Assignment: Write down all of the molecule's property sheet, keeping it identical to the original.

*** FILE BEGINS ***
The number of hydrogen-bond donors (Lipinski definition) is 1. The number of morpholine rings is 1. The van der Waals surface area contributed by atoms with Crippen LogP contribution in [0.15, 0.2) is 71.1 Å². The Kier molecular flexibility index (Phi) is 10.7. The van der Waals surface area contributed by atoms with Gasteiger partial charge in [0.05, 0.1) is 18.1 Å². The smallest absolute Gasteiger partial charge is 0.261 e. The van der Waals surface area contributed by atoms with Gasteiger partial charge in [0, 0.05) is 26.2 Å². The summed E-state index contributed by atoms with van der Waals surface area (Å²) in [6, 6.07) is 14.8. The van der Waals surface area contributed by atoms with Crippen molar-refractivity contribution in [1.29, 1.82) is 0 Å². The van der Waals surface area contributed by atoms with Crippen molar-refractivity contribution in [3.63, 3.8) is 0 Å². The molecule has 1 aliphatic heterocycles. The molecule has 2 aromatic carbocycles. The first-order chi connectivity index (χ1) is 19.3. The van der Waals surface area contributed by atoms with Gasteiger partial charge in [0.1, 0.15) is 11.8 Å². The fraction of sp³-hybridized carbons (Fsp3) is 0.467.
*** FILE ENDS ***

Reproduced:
The number of hydrogen-bond donors (Lipinski definition) is 1. The number of morpholine rings is 1. The van der Waals surface area contributed by atoms with Crippen LogP contribution in [0.15, 0.2) is 71.1 Å². The Kier molecular flexibility index (Phi) is 10.7. The van der Waals surface area contributed by atoms with Gasteiger partial charge in [0.05, 0.1) is 18.1 Å². The smallest absolute Gasteiger partial charge is 0.261 e. The van der Waals surface area contributed by atoms with Gasteiger partial charge in [0, 0.05) is 26.2 Å². The summed E-state index contributed by atoms with van der Waals surface area (Å²) in [6, 6.07) is 14.8. The van der Waals surface area contributed by atoms with Crippen molar-refractivity contribution in [1.29, 1.82) is 0 Å². The van der Waals surface area contributed by atoms with Crippen molar-refractivity contribution in [3.63, 3.8) is 0 Å². The molecule has 1 aliphatic heterocycles. The molecule has 2 aromatic carbocycles. The first-order chi connectivity index (χ1) is 19.3. The van der Waals surface area contributed by atoms with Gasteiger partial charge in [0.1, 0.15) is 11.8 Å². The fraction of sp³-hybridized carbons (Fsp3) is 0.467.